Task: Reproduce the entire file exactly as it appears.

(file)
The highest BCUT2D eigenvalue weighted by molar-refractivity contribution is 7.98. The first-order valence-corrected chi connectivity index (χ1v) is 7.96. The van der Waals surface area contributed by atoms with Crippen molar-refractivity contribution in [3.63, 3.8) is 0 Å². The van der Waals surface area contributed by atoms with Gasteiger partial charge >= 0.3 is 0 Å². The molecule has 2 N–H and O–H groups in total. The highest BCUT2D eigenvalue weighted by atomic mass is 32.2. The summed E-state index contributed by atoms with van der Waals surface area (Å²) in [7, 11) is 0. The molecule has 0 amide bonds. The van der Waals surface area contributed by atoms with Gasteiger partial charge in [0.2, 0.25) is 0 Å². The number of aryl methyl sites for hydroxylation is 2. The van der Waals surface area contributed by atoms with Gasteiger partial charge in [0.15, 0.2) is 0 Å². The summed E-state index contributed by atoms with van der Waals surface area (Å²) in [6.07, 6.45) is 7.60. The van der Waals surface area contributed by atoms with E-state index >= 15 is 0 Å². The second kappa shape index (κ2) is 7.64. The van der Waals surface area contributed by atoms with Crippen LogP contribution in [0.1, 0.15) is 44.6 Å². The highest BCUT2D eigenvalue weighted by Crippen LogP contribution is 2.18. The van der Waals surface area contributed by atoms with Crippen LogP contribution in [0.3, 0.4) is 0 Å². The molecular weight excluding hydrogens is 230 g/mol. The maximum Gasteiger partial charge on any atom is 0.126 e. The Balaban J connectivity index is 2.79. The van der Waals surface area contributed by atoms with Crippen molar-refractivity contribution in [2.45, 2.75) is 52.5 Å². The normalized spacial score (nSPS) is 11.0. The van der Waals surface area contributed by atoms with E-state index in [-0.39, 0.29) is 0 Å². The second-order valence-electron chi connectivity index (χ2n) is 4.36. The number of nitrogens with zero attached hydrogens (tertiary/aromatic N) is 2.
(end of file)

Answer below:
The highest BCUT2D eigenvalue weighted by molar-refractivity contribution is 7.98. The first-order valence-corrected chi connectivity index (χ1v) is 7.96. The van der Waals surface area contributed by atoms with Crippen molar-refractivity contribution in [3.63, 3.8) is 0 Å². The van der Waals surface area contributed by atoms with Gasteiger partial charge >= 0.3 is 0 Å². The molecule has 2 N–H and O–H groups in total. The highest BCUT2D eigenvalue weighted by atomic mass is 32.2. The summed E-state index contributed by atoms with van der Waals surface area (Å²) in [7, 11) is 0. The molecule has 0 amide bonds. The van der Waals surface area contributed by atoms with Gasteiger partial charge in [0.2, 0.25) is 0 Å². The number of aryl methyl sites for hydroxylation is 2. The van der Waals surface area contributed by atoms with Gasteiger partial charge in [0.15, 0.2) is 0 Å². The summed E-state index contributed by atoms with van der Waals surface area (Å²) in [6.07, 6.45) is 7.60. The van der Waals surface area contributed by atoms with E-state index >= 15 is 0 Å². The second kappa shape index (κ2) is 7.64. The van der Waals surface area contributed by atoms with Crippen LogP contribution in [0.1, 0.15) is 44.6 Å². The highest BCUT2D eigenvalue weighted by Crippen LogP contribution is 2.18. The van der Waals surface area contributed by atoms with Crippen LogP contribution in [0.3, 0.4) is 0 Å². The molecular weight excluding hydrogens is 230 g/mol. The maximum Gasteiger partial charge on any atom is 0.126 e. The Balaban J connectivity index is 2.79. The van der Waals surface area contributed by atoms with Crippen molar-refractivity contribution in [2.45, 2.75) is 52.5 Å². The normalized spacial score (nSPS) is 11.0. The van der Waals surface area contributed by atoms with E-state index in [-0.39, 0.29) is 0 Å². The second-order valence-electron chi connectivity index (χ2n) is 4.36. The number of nitrogens with zero attached hydrogens (tertiary/aromatic N) is 2.